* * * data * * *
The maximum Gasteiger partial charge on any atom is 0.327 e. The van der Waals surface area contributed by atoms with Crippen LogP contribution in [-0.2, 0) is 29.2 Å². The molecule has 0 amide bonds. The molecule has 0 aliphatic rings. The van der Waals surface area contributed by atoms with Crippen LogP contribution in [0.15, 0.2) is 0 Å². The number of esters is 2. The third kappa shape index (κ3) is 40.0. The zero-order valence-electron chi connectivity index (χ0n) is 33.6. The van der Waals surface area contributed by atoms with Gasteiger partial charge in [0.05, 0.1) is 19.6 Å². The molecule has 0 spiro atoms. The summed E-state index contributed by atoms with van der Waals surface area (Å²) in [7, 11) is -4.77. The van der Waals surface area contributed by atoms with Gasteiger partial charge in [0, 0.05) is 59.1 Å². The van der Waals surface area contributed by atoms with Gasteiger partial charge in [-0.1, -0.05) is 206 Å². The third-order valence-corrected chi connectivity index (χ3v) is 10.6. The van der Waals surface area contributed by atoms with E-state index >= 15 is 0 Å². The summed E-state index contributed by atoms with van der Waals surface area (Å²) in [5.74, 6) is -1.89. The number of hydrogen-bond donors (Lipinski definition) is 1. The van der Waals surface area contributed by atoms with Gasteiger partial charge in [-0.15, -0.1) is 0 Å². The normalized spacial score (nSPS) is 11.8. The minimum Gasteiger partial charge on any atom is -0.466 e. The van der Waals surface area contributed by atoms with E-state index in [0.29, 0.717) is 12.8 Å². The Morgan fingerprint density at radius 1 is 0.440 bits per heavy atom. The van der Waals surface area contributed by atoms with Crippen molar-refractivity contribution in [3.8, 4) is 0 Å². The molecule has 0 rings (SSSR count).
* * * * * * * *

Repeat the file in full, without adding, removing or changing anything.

The maximum Gasteiger partial charge on any atom is 0.327 e. The van der Waals surface area contributed by atoms with Crippen LogP contribution in [-0.2, 0) is 29.2 Å². The molecule has 0 amide bonds. The molecule has 0 aliphatic rings. The van der Waals surface area contributed by atoms with Crippen LogP contribution in [0.15, 0.2) is 0 Å². The number of esters is 2. The third kappa shape index (κ3) is 40.0. The zero-order valence-electron chi connectivity index (χ0n) is 33.6. The van der Waals surface area contributed by atoms with Gasteiger partial charge in [0.05, 0.1) is 19.6 Å². The molecule has 0 spiro atoms. The summed E-state index contributed by atoms with van der Waals surface area (Å²) in [7, 11) is -4.77. The van der Waals surface area contributed by atoms with Gasteiger partial charge in [0, 0.05) is 59.1 Å². The van der Waals surface area contributed by atoms with Gasteiger partial charge in [-0.1, -0.05) is 206 Å². The third-order valence-corrected chi connectivity index (χ3v) is 10.6. The van der Waals surface area contributed by atoms with E-state index >= 15 is 0 Å². The summed E-state index contributed by atoms with van der Waals surface area (Å²) in [5.74, 6) is -1.89. The number of hydrogen-bond donors (Lipinski definition) is 1. The van der Waals surface area contributed by atoms with Gasteiger partial charge in [-0.15, -0.1) is 0 Å². The normalized spacial score (nSPS) is 11.8. The minimum Gasteiger partial charge on any atom is -0.466 e. The van der Waals surface area contributed by atoms with E-state index in [0.29, 0.717) is 12.8 Å². The Morgan fingerprint density at radius 1 is 0.440 bits per heavy atom. The van der Waals surface area contributed by atoms with Crippen molar-refractivity contribution in [3.8, 4) is 0 Å². The molecule has 0 rings (SSSR count).